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Historian weighs in against Walmart
Pulitzer Prize-winning historian says Walmart site is hallowed ground-an integral part of Wilderness battlefield

 McPherson
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PDF: Summary of the testimony
Date published: 10/13/2010

By CLINT SCHEMMER

One of the nation's top historians has agreed to testify in the court case over a Walmart Supercenter planned in the Wilderness battlefield area.

James McPherson, who received the Pulitzer Prize for his "Battle Cry of Freedom," will testify that the Walmart site was blood-soaked ground in 1864's Battle of the Wilderness.

Masses of Union casualties were treated there; it wasn't merely a staging area for the battle, as claimed by Wal-Mart Stores Inc. and its backers, according to a summary of his testimony submitted to the Orange County Circuit Court.

"[T]housands of wounded and dying soldiers occupied the then-open fields that included the Walmart site, which is where many of the Union Army hospital tents were located during the battle," McPherson writes in the nine-page document.

An attorney for the local residents trying to stop the development in eastern Orange said McPherson has been asked to testify at the trial, which is scheduled to begin Jan. 25.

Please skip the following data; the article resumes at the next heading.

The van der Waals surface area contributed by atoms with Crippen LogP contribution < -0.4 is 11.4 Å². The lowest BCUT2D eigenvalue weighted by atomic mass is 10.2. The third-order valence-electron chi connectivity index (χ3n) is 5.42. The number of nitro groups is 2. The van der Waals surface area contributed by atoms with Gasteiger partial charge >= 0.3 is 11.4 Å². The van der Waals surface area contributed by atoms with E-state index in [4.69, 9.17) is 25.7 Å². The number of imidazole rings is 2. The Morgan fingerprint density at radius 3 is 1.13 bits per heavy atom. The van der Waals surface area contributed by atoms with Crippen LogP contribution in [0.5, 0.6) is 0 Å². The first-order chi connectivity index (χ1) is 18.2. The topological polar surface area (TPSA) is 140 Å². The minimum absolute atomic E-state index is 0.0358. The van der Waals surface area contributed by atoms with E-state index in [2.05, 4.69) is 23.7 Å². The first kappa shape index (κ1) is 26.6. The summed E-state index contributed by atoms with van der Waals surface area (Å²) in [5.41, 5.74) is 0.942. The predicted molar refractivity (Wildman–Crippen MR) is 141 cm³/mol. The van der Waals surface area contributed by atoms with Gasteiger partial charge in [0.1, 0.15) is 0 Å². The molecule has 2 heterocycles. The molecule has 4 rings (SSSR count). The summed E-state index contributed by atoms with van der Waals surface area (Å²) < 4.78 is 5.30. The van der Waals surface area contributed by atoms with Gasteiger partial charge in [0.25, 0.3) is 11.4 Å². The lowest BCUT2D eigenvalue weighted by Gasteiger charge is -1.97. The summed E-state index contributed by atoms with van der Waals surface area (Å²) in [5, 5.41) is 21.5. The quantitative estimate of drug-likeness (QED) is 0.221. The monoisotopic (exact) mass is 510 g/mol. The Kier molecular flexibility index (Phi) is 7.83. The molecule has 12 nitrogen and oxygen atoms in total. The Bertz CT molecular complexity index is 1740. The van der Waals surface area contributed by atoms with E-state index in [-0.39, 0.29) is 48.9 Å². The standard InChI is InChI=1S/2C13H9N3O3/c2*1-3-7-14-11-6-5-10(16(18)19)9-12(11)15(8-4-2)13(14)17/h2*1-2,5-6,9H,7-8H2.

"There has been a debate on whether the Walmart would be built on the Wilderness battlefield. We sought Dr. McPherson's testimony on this subject because he is a world-class expert on the Civil War," said Robert Rosenbaum of Washington's Arnold & Porter law firm.

"His report leaves no doubt that the site was indeed part of the battlefield. His report also makes it clear that this is hallowed ground where wounded and dying soldiers were sprawled and being treated during the fighting."

Some 185,000 Union and Confederate troops fought in the area for three days, with casualties. Historians view the Wilderness, where forces led by Gen. Ulysses S. Grant and Robert E. Lee first met in battle, as pivotal.

"Those three days of trauma in the Wilderness were the beginning of [the] end, even if the end was still eleven months in the future," McPherson wrote. "The hinge of fate in the Wilderness did indeed decide the destiny of the continent for centuries. If Grant had turned north instead of southeast when he came to that intersection near the proposed Walmart site, the destiny of the United States might have been much different."


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